Friday, February 24, 2012


Just. Wucking. Fow!

The links are to two anonymous comments on a post by Rahul, who alerted me in this comment.


  1. Anonymous said...


    I would like to gauge for myself the seriousness of the issue. Unfortunately, I don't have access to eJournals. Abi, would it be possible for you to please forward me all the papers to which the anonymous poster refers (including the recent-most two with which this row began)? Please see if you can. Hope it's not too much of a bother for you, and thanks in advance. My email ID (no spaces): a j 1 7 5 t p >AT< yahoo [DoT] co {dOt} in.


  2. Pratik Ray said...

    Here's a question for those who are actually guiding students - when your students write a paper, how do you detect whether anything other than the actual work itself has been plagiarized? Nobody that I know has all the papers published since publishing began in his own mind, and therefore cannot automatically detect the sort of plagiarism that's been reported in this case.

    I guess the only way you could detect it was if the paper read strikingly similar to something you read at some point of time - but this is in no way foolproof. So would you use something like turnitin (or equivalent for scientific articles) each time? I doubt if any professor, anywhere in the world would do that, unless he actively mistrusted the student (in which case he would probably not be working with the student in the first place).

    It is all very well to say that all the authors should take the responsibility, but riding such high moral horses don't even remotely attempt to address the key issue - how do you catch a co-author whom you don't suspect, but who might have plagiarized a part of the paper that's being written and submitted?

    I think the days of a single corresponding author handling the entire submission should be over. The publishers could offer access to plagiarism detecting softwares, and ALL the authors should be asked to create and use their online account with the publisher to use the software and certify that the paper is plagiarism free.

  3. Anonymous said...

    Pratik -- as I said in my first post on the subject, you can't tell and this could have happened to any of us. It is Rao's response that leaves a bad taste. But moreover, I have some questions also about whether the papers they plagiarised from were cited adequately -- see the last two paragraphs of this post. Finally, the student claims he "did not know" it is wrong to lift sentences like this. If he really did not know, his advisor bears some responsibility for that ignorance.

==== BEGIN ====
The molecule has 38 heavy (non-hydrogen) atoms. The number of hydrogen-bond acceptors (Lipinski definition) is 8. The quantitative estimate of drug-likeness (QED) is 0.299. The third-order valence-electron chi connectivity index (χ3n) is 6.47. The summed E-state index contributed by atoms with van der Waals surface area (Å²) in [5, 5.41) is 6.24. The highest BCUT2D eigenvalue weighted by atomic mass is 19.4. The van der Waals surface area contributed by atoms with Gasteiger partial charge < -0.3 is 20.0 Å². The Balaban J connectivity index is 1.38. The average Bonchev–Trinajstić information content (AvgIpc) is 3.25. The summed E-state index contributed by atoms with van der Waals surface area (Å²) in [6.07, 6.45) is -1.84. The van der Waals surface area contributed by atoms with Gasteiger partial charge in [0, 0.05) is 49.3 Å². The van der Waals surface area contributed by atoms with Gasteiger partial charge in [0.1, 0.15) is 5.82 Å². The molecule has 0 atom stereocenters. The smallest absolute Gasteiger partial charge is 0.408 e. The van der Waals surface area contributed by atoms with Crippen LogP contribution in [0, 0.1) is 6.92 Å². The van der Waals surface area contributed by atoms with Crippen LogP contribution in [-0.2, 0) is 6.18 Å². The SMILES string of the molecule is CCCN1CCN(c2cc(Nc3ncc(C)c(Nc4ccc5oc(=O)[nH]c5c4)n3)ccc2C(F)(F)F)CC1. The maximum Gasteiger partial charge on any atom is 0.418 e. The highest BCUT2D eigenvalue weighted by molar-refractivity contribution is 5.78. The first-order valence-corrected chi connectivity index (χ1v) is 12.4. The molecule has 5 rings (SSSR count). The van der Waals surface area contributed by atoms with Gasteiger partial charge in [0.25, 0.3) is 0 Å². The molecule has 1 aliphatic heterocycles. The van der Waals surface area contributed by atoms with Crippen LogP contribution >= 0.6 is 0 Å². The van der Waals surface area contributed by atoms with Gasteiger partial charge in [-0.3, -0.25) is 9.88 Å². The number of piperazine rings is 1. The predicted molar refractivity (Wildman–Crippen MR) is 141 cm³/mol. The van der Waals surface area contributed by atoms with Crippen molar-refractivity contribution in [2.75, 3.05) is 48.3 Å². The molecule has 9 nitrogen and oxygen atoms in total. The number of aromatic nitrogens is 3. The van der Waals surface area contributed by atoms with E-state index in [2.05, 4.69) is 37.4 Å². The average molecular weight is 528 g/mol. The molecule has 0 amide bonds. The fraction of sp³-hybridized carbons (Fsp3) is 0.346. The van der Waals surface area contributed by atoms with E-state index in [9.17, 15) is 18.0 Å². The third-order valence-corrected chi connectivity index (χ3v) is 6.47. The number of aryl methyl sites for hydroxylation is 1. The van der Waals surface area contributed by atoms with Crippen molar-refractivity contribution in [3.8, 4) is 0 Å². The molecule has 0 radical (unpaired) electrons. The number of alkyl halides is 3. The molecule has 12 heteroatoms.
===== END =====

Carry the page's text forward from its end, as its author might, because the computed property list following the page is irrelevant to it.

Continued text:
4. Dheeraj Sanghi said...

    @Pratik, it is actually quite simple. In most cases, I catch it by just noticing that the language constructs and style are different for some sentences. Not fool proof, but works most of the time. And by the way, turnitin is getting very popular, and lots of faculty members use it, not because they mistrust the ethics of the student, but they mistrust the training of the student. A lot of college students, including Masters and PhD students have simply not understood that it is wrong to lift even 1 line from somewhere else. And therefore they are not careful when they recall some line they had read somewhere. To guard against that, it is common these days to use turnitin kind of softwares.

  5. ktwop said...

    The ability of Rao and Krupanidhi to detect plagiarism by their student(s) is not the issue. It is their competence as supervisors and responsibility as senior authors to have inculcated the ethics and levels of integrity among their students which is.
    They obviously do not even pose the question to their students as to whether other peoples work has been used and if so has it been properly cited. Just asking the question would be the first step.But they don't seem to consider it important - and that's the point.

  6. Ungrateful Alive said...

    "not because they mistrust the ethics of the student, but they mistrust the training of the student" --- I know where you are coming from, but I still cannot stifle a snigger at this deft nurture over nature footwork.